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Russian Icon Designs 2 Volumes
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by Gleb Markelov
Russian and English Text
Gleb B. Markelov, editor
Publisher: Ivan Limbakh, 2001
2 volumes: Volume 1: 552 pp.; Volume 2: 636 pp. Size: 230 x 300 mm (9 x 11.8 in.); 500 black and white Illustrations, Hardcover.
Availability: Out of print
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Gleb B. Markelov, editor
The two volume set is titled, Russian Icon Design: A Compendium Of 500 Canonical Imprints And Transfers Of The 15-19th Centuries.
The text is edited by G. B. Markelov, who is known in Russia as a fine scholar, icon painter and member of the Ancient Literature Department of The Russian Literature Research Institute (also called Pushkinskii Dom). The two volumes comprising this book set contain 500 old drawings that were for many years searched out at various libraries, museums, archives and private collections in Russia. These books contain the amplest atlas of high-quality specimens of Old Russian drawing technique -- the technique that has never been thoroughly studied and duly appreciated.
Icon prorisi and perevody -- imprints and transfers -- which could be also translated as reverse and direct patterns respectively -- are drawings on paper which meticulously reproduce the outlines of icon compositions. Prorisi and perevody served as an additional source for creating strictly canonical images to many a generation of Russian icon-painters.
The book contains old iconographical subjects as well as subjects used in modern services. They are arranged according to the commonly accepted clerical hierarchy of images: the Holy Trinity, The Savior, the Virgin, St. John the Baptist, the Apostles, the Prophets and other characters of the Old Testament, the main Church Festivals, the most prominent saints, the female saints, the parable episodes, etc. Many icons are presented right next to other versions of the same iconographical "type" which sometimes reveal essential stylistic and theological discrepancies. Each pattern is reproduced in its full size and that renders the book a valuable source comparable to a facsimile edition. The majority of patterns have never before been published.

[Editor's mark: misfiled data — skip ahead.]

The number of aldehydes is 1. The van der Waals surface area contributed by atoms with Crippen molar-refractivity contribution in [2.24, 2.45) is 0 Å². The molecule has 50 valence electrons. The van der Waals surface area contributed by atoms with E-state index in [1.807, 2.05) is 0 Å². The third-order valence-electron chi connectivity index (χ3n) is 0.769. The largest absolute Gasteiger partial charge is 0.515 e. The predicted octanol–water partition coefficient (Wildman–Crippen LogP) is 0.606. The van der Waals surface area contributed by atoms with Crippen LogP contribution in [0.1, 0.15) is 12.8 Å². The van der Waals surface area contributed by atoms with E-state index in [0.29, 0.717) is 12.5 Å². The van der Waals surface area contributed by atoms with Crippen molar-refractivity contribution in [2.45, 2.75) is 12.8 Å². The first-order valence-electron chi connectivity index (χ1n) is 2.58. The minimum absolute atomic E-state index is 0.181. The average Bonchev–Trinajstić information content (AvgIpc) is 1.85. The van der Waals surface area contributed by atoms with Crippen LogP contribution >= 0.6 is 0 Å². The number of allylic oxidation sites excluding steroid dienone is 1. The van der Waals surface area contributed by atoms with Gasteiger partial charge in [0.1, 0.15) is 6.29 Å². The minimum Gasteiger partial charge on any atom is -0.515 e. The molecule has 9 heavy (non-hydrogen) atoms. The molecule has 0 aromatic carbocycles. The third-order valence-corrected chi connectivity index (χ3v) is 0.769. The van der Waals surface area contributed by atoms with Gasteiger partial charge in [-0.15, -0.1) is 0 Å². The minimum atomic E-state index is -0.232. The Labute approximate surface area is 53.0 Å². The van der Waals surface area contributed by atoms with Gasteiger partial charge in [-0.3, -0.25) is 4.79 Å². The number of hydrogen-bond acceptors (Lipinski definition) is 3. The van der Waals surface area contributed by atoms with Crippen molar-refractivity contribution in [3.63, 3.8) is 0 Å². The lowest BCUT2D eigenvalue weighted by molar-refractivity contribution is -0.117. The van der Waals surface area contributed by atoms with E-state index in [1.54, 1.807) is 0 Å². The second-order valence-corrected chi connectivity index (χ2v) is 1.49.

The plates are preceded by a Preface that provides information on the history of paper patterns in Old Russian Art, discusses the methods of making and using prorisi and perevody in traditional icon painting, and includes a bibliography and glossary of special terms. Each plate is followed by a corresponding attribution and a reference to its present location. A special section gives iconographical comments that clarify the meaning and the subject matter of each depiction. The book also contains various kinds of indexes for any kind of useful reference. Russian text is followed by complete English translation, except the appendix and notes sections which is Russian text only.
Availability: Out of print.